- Phyllis Kaplan/Dinobetic
Updated: Jul 7, 2020
....might not be your advocacy, and that should be ok
...might not be your advocacy, but maybe we can we work on things together
...might not be your advocacy and we might not want to work together, and that should also be ok
If you need or want my help for your advocacy, I ask that you make it easy, as I probably don't have the same knowledge as you do, and appreciate examples of how to make an impact. I will let you know if I'm not able to help, and ask for your understanding if I do have to say no.
My advocacy career is almost as long as my diabetes career. I started self advocacy at the age of 13 when a gym teacher told me I couldn't wear my medic alert bracelet in class due to the no jewelry policy, and the bracelet was stolen from the gym locker room. From that point forward I made sure to stand up for what I believed in.
Facebook reminded me that 5 years ago today I was headed to Orlando to participate in the Diabetes Hands Foundation MasterLab advocacy conference as a guest of Medtronic Diabetes. To say the conference inspired me to take more action is putting it mildly. After 2 days of learning, engaging, and connecting, I hit the ground running and dove head first into the deep end of the diabetes online community.
I came home from the conference with the desire to to advocate for everything. However within a few months realized I couldn't. There was not enough time in the day to do all I wanted to do plus work so I scaled back. And that's when the nasty-grams came. People took time out of their busy days to ask me why I wasn't advocating for what they were advocating for; asking how I could live with myself for not taking on their topic; how could I be a T1D and not care about...and on and on.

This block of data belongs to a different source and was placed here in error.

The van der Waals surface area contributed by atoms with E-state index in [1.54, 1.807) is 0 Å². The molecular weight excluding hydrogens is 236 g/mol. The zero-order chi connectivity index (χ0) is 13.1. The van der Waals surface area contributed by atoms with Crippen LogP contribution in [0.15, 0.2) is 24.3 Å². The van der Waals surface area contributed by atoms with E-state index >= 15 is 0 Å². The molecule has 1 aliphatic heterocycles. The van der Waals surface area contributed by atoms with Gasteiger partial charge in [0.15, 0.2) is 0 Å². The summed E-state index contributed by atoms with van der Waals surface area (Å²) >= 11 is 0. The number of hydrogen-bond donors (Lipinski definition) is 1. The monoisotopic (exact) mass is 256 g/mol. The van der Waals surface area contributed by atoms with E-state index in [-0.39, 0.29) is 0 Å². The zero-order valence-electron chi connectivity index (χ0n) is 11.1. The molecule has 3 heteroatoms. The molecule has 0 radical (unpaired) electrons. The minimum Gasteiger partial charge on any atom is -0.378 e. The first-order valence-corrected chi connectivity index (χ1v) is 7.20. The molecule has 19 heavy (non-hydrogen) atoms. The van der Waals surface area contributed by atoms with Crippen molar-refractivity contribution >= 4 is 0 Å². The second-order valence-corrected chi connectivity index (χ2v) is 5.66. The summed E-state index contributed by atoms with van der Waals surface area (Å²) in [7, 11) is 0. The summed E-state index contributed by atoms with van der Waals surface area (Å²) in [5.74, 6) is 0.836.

At first I responded with kindness and explanations, and understanding - often stating that I understood the need to get more people involved and if they had a specific campaign I could help with, that I could help out short term, but needed to focus on the topics at the top of my list. Usually that worked well, though there were a number of times that didn't go over well and increased the nastiness. These types of interactions happened periodically over the last 5 years.
I truly love that people are so passionate about their advocacy. But what I love more is when a call to action is placed that it's made easy for those not as familiar with the topic to jump in and get the word out. Just a few specific tips, examples is usually all it takes. And I also love those that are ok with the response of "no" or "I can't help at this time."
Today. after a year hiatus, I'm dipping my toes back into the advocacy pool.
Some have warned that it's not a good time since everyone's on edge given all that's going on in the world and emotions are high. And yet here I am - dusting off my advocacy hat and getting back to it. Though not head first into the deep end. This time with baby steps and one foot at a time.
Am I open to helping? Yes. Might I say no? Yes. That doesn't mean I don't support you, or don't care about your work, it mostly probably means I don't have the capacity, but very well could in the future.